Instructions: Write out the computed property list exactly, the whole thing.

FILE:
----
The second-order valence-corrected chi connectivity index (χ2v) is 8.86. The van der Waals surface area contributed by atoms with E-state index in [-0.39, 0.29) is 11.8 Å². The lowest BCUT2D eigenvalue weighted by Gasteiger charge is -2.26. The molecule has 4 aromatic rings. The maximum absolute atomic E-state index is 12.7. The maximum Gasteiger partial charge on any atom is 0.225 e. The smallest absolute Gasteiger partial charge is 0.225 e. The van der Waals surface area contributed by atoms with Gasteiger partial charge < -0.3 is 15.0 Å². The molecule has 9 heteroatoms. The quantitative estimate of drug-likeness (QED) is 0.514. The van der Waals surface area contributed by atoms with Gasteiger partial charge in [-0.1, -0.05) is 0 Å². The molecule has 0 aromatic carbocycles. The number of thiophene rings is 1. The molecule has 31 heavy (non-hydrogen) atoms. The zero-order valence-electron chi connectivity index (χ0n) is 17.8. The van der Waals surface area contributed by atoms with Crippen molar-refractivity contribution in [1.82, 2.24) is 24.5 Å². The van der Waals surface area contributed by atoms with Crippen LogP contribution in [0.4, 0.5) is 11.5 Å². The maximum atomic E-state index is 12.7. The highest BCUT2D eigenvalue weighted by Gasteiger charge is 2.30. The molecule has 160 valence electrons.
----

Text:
The second-order valence-corrected chi connectivity index (χ2v) is 8.86. The van der Waals surface area contributed by atoms with E-state index in [-0.39, 0.29) is 11.8 Å². The lowest BCUT2D eigenvalue weighted by Gasteiger charge is -2.26. The molecule has 4 aromatic rings. The maximum absolute atomic E-state index is 12.7. The maximum Gasteiger partial charge on any atom is 0.225 e. The smallest absolute Gasteiger partial charge is 0.225 e. The van der Waals surface area contributed by atoms with Gasteiger partial charge < -0.3 is 15.0 Å². The molecule has 9 heteroatoms. The quantitative estimate of drug-likeness (QED) is 0.514. The van der Waals surface area contributed by atoms with Gasteiger partial charge in [-0.1, -0.05) is 0 Å². The molecule has 0 aromatic carbocycles. The number of thiophene rings is 1. The molecule has 31 heavy (non-hydrogen) atoms. The zero-order valence-electron chi connectivity index (χ0n) is 17.8. The van der Waals surface area contributed by atoms with Crippen molar-refractivity contribution in [1.82, 2.24) is 24.5 Å². The van der Waals surface area contributed by atoms with Crippen LogP contribution in [0.4, 0.5) is 11.5 Å². The maximum atomic E-state index is 12.7. The highest BCUT2D eigenvalue weighted by Gasteiger charge is 2.30. The molecule has 160 valence electrons.